Soda Tax Myths: Going Sugar-Free Will Kill You!

by on July 31, 2014


When Mark Bittman broke the news in the New York Times that on July 30th, Rep. Rosa DeLauro (D-CT) would be introducing a bill in the House of Representatives requiring a tax on sugar sweetened beverages, you could almost hear the cries of anguish and gnashing of teeth coming from Big Soda.

The announcement has generated a truly amusing PR salvage attempt by one of the leading soda companies. Coca Cola Vice President and Chief Scientific and Regulatory Officer Dr. Rhona Applebaum immediately sent out a tweet warning that a sugar-free diet “could kill you”.

The original source for Applebaum’s scare quote was a Daily Mail article about a group of British health experts who examined the validity of several types of fad diets. About the sugar-free fad diet, the article explained:

“‘Cutting all sugar from your diet would be very difficult to achieve,’ said biochemist Leah Fitzsimmons, who even warned that such a drastic approach could be fatal.

“‘Fruits, vegetables, dairy products and dairy replacements, eggs, alcohol and nuts all contain sugar, which would leave you with little other than meat and fats to eat – definitely not very healthy.’

“The sugar-free diet was one of five assessed by dieticians, biochemists and other experts for the charity Sense About Science.”

No reputable scientist has ever recommended avoiding all sugars; sugars which occur naturally in fruit, vegetables, milk, and other whole natural foods are not considered to be drivers of poor health.

It is the added sugars found in nearly every processed food – everything from ketchup to protein bars to spaghetti sauce – and abundant in many beverages, that are the real danger. Sugar sweetened beverages, including soda, sports and energy drinks, are reportedly the largest food group sources of added sugars in the American diet.

It’s nice that Coke’s Chief Scientific Officer is looking out for our health by warning us not to go sugar free (lest we die), but one can’t help but feel that perhaps the message she is really trying to send is “Even if there is a soda tax, don’t risk your life by giving up Coke!”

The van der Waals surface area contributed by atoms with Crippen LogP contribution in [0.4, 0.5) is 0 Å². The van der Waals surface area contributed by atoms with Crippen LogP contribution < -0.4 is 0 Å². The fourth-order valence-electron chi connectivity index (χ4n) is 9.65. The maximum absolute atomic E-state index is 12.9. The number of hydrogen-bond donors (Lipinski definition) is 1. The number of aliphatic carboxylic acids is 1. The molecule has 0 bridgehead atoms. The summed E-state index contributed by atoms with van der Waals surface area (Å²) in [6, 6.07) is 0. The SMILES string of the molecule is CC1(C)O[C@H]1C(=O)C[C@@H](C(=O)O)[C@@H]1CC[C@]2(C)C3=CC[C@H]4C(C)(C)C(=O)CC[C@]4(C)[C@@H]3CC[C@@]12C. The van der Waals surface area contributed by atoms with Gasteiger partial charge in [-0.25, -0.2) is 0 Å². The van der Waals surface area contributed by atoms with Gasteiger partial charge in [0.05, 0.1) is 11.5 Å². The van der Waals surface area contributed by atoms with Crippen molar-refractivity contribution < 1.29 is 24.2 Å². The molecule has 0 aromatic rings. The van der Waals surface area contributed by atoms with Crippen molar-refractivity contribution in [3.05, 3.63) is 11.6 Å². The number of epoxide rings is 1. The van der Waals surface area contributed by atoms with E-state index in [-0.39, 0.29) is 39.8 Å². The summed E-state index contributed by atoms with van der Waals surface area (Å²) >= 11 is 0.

Read other articles in the Soda Tax Myths series:

Soda Tax Myths: Are Beverage Companies Friends to the Poor?

Soda Tax Myths: The Arkansas Argument
Soda Tax Myths: Soda Taxes Distract from Real Issues
Truth an Early Casualty in SF’s Soda Tax Fight
Soda Tax Myths: Are Beverages Being Unfairly Targeted?
Soda Tax Myths: Do Soda Taxes Reduce Obesity Rates?
Can Big Soda’s Statistics Be Trusted?
Soda Tax Myths: Does Big Soda Support Free Choice?
NY Soda Tax Advocate’s Advice for SF and Berkeley
Heartless Big Soda Terrifies Mom and Pop Businesses
Soda Tax Myths: Big Soda Says It’s Your Fault If You’re Fat
Soda Tax Myths: Do All Foods Really Fit in a Healthy Diet?
An RD Explains Why All Foods Don’t Fit in a Healthy Diet: Andy Bellatti
Soda tax myths: Will soda taxes really cost consumers more?
Soda tax myths: Is a new tax “the last thing” Berkeley needs?

More on debunking soda tax myths.

Dana Woldow has been a school food advocate since 2002 and shares what she has learned at Follow her on Twitter @nestwife, or read more than 140 characters of her writing in her complete archive.


Dana Woldow

Dana Woldow advocates for policies, including soda taxes and better school meals, to improve the health of all children through better nutrition and education. She has been a leader in improving school food in San Francisco since 2002, when she formed a school nutrition group to run a pilot removing junk food from SFUSD's Aptos Middle School, where her children were students; the pilot was expanded to all of the city's public middle and high schools in 2003. She served as co-chair of the SFUSD Student Nutrition and Physical Activity Committee from October 2003 to June 2011.

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